Essay on Pop Art History

  • Category: Art, Artists,
  • Words: 1086 Pages: 4
  • Published: 12 March 2021
  • Copied: 135

Pop art started in London in 1952, when a group of artists, Eduardo Paolozzi, Richard Hamilton, Alison, and Peter Smithson, Lawrence Alloway, and many others, began to meet on a regular basis to discuss topics such as mass culture’s place in fine arts. At that time, Britain was still emerging from post-war years, and the group felt a promising future the world of pop culture would bring. These artists went on to create some of the first pop artworks, and the term has been accredited to them.

Around the late 1950s and early 1960s, in America, there was a cultural revolution that started. Led by artists, activists, thinkers, and many more, the rebellion was laid out to change what was happening during that time. People began to protest for the Vietnam War, and Civil Rights fought for equality for African Americans. With the increased turbulence, artists began to emerge in both America and Britain, artists looking for inspiration from items in their environment or just their environment. The artists adopted commercial advertising methods such as producing multiple works and worked to downplay the abstract expressionists that dominated postwar. Simultaneously, other artists such as Andy Warhol and Roy Lichtenstein wanted to connect fine art traditions with the mass culture.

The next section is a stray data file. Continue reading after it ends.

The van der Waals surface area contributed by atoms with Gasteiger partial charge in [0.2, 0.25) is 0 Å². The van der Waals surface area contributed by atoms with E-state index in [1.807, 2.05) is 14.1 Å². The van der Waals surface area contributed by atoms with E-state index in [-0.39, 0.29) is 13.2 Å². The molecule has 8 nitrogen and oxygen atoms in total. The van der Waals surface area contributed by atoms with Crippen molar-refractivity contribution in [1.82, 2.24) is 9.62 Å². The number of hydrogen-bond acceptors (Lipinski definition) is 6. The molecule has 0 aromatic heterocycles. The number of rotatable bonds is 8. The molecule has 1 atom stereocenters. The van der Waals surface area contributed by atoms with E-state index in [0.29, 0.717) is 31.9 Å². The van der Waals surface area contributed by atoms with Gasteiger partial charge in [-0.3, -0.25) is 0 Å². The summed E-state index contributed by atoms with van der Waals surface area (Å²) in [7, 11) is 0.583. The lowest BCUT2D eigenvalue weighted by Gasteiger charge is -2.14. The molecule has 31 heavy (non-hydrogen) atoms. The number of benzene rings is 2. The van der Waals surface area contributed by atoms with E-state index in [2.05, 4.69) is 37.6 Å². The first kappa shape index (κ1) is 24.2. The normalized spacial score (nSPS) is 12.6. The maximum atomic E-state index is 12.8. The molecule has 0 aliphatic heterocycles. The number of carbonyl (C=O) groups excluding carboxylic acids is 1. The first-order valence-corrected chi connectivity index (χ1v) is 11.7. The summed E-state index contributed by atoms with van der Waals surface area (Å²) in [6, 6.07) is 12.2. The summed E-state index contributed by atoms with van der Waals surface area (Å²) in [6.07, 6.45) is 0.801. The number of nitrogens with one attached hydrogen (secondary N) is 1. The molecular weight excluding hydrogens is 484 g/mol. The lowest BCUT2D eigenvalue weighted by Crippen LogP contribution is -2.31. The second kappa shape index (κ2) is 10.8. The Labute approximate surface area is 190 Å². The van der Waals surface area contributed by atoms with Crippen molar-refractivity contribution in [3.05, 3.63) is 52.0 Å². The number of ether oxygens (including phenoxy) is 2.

Roy Lichtenstein is one of the fathers of pop art and has influenced many artists with his work. Lichtenstein’s love for art was shown early on; he painted, drew, and sculpted throughout his teen years. He even studied painting and drawing at the Art Students League of New York one summer. “Lichtenstein objected to the notion that one set of lines (one person’s drawings) “was considered brilliant, and somebody’s else’s that may have looked better to you was considered nothing by almost everyone.” He believed everyone’s art mattered whether or not someone came and told them it wasn’t good enough. After he was drafted in 1943 and spent some time finishing his degree by 1949, Lichtenstein began working on his first artworks in the early 1950s. He created paintings and prints that played on medieval times and the nineteenth-century American genre. 

In the 1960s, he began to borrow images from advertisements and comic books and create works of art. Some of his most famous works are “Whaam!”, a comic strip based on a DC comic, or “Crying Girl,” which is a painting of a blonde girl crying in the comic book style art and Ben-day dots. Lichtenstein’s art styles changed over the years, and he created landscapes during his Brushstroke Series, a Cathedral Series, and made Impressionism his own. He created art through commercial styles and took from many different types like Cubism and Expressionism later in his art career. Lichtenstein reimagined pop art through traditional art history and has influenced many artists since.

Andy Warhol was and still is one of the most influential artists in contemporary art and culture. He created artworks throughout his life that inspired other creative artists/thinkers around the world. Warhol is known for paintings such as “Campbell’s Soup Cans,” “Shot Marilyns,” and “Orange Prince.” He was curious enough to create artworks that spanned over every medium and helped collapse high and low culture boundaries. Born as Andrew Warhola, Andy Warhol found escape in popular magazines and comic books only in his room as a young child due to a neurological disorder. He later moved to New York City, which he never left, and quickly began working as a commercial artist for various companies such as Tiffany & Co., Vogue, NBC, and many others. During the early 1950s, Warhol turned to drawing and painting which many art museums began to take notice of his works.